Rich: If this is a matter of the sort of natural progression of sexual tapering off that so many long-term relationships experience, there are things the writer can do for sure. Even though it’s focused on monogamy, there are tips in Esther Perel’s Mating in Captivity that she can try.
Stoya: I have to read that book someday. You reference a lot of great-sounding stuff from it.
Rich: I have found it pretty useful for understanding sex with a long-term partner. She surveys people much like our writer, who are in loving relationships and want to want to have sex with their long-term partners but just … don’t. The general operating concept is you have to facilitate the sense of mystery and otherness with your partner that was a natural consequence of not knowing them very well at the start of the relationship.
Stoya: Does Perel cover the stop-having-sex tactic?
Rich: Well, it’s mostly focused on what happens when the sex has already stopped. It’s about the active process of re-creating a sense of exciting difference with your partner. See, I think a lot of people hit this wall with their partner and think, “Well, wanting to have sex with them came naturally before and it doesn’t anymore. Why can’t I just will this to happen?” You can only coast for so long. After a while, you may have to do active work. “Eroticism resides in the ambiguous space between anxiety and fascination,” she writes.
She gives examples of getting into public sex or setting up hotel dates or creating new email accounts for erotic correspondence.
Stoya: So could actually having a sexual relationship outside the marriage help in the long run, if it shocks their routine?
Rich: The idea of a new partner creating that distance is interesting. I guess one hazard is creating too much distance, and then getting lost. That could be happening here.
Stoya: For sure. I’m wondering if the letter writer and her husband have points of connection that aren’t sexual and could use some nurturing. Like, is there something they used to do together when they were dating, before the kids, that might provide a nostalgia spark?
Rich: Yeah, I think in general she should examine what she found erotic about him in the first place. It might not do the same thing for her that it once did, but this isn’t as hopeless of a situation as some think it is. It just requires a really active approach to care and correction. To help that along, she should discuss this with her husband, carefully acknowledge what they both know is going on, and see how they can work on this as partners.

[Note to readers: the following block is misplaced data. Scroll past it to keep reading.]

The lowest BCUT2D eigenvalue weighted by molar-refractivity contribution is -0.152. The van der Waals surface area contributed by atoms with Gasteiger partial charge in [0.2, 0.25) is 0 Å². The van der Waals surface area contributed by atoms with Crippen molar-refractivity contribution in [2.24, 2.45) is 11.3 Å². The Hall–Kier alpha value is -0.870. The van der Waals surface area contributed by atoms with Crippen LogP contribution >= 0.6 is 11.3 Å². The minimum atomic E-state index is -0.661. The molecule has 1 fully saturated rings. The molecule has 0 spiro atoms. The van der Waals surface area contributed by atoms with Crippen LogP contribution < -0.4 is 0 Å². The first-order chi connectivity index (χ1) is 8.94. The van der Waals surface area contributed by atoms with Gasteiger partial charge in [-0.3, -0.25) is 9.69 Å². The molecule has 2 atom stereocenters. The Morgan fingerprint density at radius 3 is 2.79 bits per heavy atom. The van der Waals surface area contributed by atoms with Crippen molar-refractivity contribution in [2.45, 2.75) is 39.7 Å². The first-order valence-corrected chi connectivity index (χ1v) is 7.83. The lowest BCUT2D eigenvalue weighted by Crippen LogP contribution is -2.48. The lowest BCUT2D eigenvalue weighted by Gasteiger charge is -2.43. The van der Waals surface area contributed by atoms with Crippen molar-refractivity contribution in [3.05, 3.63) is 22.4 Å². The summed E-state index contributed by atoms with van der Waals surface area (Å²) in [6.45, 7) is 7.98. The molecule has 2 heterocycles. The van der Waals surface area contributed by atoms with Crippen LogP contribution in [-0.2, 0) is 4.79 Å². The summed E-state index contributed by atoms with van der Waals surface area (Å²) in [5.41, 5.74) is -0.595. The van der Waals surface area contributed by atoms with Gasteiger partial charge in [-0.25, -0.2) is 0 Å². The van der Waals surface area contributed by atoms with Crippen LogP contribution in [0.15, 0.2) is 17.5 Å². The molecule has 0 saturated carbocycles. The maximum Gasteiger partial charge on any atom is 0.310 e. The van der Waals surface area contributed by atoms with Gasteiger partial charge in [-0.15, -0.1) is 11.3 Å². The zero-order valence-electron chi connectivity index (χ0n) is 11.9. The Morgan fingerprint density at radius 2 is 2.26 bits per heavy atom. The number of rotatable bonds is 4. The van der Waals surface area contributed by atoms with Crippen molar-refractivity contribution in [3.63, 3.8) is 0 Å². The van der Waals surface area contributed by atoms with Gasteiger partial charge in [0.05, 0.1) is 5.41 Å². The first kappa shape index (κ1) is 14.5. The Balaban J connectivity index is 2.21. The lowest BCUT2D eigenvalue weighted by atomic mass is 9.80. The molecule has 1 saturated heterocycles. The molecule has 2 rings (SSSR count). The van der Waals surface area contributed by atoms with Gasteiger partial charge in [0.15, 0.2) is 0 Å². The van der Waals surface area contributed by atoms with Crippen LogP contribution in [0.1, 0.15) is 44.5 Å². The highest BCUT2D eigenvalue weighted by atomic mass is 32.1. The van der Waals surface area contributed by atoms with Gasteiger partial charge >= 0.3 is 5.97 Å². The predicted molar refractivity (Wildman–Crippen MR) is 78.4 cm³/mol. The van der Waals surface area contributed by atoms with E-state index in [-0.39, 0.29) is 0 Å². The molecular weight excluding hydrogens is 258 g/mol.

Stoya: As I alluded to before, it might also help to stop having sex altogether for a couple of weeks. Sexual frustration might be just the thing to kick her into desire for her husband.
Rich: Yes, that’s a great idea.
Stoya: She’ll want to discuss this all with her boyfriend so he knows what’s going on. If it were me, I’d be completely forthright, but it’s probably OK to approach this delicately.
Rich: The writer and her husband’s arrangement does seem ideal in the event of the worst-case scenario, which is that they never get the spark back. In that case, they have the option to seek sexual satisfaction elsewhere and need not sacrifice the relationship based merely on the dried-up sexual aspect of it.
More How to Do It
I was a virgin until age 23. At age 23 I had sex with the person who became my girlfriend … then my wife … and now we have a toddler. We have a decent relationship and a sex life that is mostly vanilla with some sparks of domination/submission on both sides, a little bit of butt play, trips to the sex-toy shop, etc. Although our sex life these days is severely constrained by stress and busyness, we have a method for both of us getting off before the toddler wakes up. But as with a lot of people in my position, I feel like I missed out on some sexual exploration since I’ve only had one sexual partner. I’m curious about what sex with other people is like. I don’t want another romantic relationship, but my wife would definitely not be open to the possibility of me exploring NSA sex with sex workers or acquaintances. I’m willing to be monogamous for her, but it does lead to a certain level of frustration/regret. So, what am I missing out on? What am I not missing out on? I’d like to hear from the perspective of people who have had a variety of sexual partners/experiences.